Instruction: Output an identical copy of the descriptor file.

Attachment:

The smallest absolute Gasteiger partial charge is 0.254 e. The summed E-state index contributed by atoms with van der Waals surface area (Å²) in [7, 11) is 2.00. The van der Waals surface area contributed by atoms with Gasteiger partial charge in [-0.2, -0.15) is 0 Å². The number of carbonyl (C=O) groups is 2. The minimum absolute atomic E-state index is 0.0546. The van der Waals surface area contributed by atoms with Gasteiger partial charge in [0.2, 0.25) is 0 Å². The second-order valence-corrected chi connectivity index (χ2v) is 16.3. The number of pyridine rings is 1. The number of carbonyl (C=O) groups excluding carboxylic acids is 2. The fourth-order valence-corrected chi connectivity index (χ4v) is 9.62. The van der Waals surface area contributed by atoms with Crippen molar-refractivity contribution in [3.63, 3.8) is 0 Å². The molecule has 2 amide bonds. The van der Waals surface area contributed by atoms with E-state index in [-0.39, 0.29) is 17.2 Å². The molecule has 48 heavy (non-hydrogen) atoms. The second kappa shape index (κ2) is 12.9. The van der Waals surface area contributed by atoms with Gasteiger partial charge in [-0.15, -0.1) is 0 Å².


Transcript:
The smallest absolute Gasteiger partial charge is 0.254 e. The summed E-state index contributed by atoms with van der Waals surface area (Å²) in [7, 11) is 2.00. The van der Waals surface area contributed by atoms with Gasteiger partial charge in [-0.2, -0.15) is 0 Å². The number of carbonyl (C=O) groups is 2. The minimum absolute atomic E-state index is 0.0546. The van der Waals surface area contributed by atoms with Gasteiger partial charge in [0.2, 0.25) is 0 Å². The second-order valence-corrected chi connectivity index (χ2v) is 16.3. The number of pyridine rings is 1. The number of carbonyl (C=O) groups excluding carboxylic acids is 2. The fourth-order valence-corrected chi connectivity index (χ4v) is 9.62. The van der Waals surface area contributed by atoms with Crippen molar-refractivity contribution in [3.63, 3.8) is 0 Å². The molecule has 2 amide bonds. The van der Waals surface area contributed by atoms with E-state index in [-0.39, 0.29) is 17.2 Å². The molecule has 48 heavy (non-hydrogen) atoms. The second kappa shape index (κ2) is 12.9. The van der Waals surface area contributed by atoms with Gasteiger partial charge in [-0.15, -0.1) is 0 Å².